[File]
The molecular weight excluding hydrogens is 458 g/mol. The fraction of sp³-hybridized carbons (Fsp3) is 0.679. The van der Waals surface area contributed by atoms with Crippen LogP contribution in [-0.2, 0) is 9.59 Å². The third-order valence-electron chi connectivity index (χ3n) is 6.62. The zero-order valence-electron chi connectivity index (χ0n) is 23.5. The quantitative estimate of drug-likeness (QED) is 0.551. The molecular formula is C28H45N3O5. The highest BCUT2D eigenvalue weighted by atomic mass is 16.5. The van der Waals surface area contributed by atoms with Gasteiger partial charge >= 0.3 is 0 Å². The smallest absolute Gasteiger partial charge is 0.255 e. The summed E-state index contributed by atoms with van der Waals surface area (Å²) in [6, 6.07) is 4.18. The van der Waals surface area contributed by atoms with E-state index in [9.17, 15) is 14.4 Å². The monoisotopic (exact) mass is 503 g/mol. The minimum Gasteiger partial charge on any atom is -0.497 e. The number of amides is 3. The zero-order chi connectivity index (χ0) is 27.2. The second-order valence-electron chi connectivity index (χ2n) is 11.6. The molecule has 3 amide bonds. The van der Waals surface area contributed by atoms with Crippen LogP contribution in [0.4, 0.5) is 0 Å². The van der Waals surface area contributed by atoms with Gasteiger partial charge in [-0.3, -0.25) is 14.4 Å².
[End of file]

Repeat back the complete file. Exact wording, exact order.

The molecular weight excluding hydrogens is 458 g/mol. The fraction of sp³-hybridized carbons (Fsp3) is 0.679. The van der Waals surface area contributed by atoms with Crippen LogP contribution in [-0.2, 0) is 9.59 Å². The third-order valence-electron chi connectivity index (χ3n) is 6.62. The zero-order valence-electron chi connectivity index (χ0n) is 23.5. The quantitative estimate of drug-likeness (QED) is 0.551. The molecular formula is C28H45N3O5. The highest BCUT2D eigenvalue weighted by atomic mass is 16.5. The van der Waals surface area contributed by atoms with Gasteiger partial charge >= 0.3 is 0 Å². The smallest absolute Gasteiger partial charge is 0.255 e. The summed E-state index contributed by atoms with van der Waals surface area (Å²) in [6, 6.07) is 4.18. The van der Waals surface area contributed by atoms with E-state index in [9.17, 15) is 14.4 Å². The monoisotopic (exact) mass is 503 g/mol. The minimum Gasteiger partial charge on any atom is -0.497 e. The number of amides is 3. The zero-order chi connectivity index (χ0) is 27.2. The second-order valence-electron chi connectivity index (χ2n) is 11.6. The molecule has 3 amide bonds. The van der Waals surface area contributed by atoms with Crippen LogP contribution in [0.4, 0.5) is 0 Å². The van der Waals surface area contributed by atoms with Gasteiger partial charge in [-0.3, -0.25) is 14.4 Å².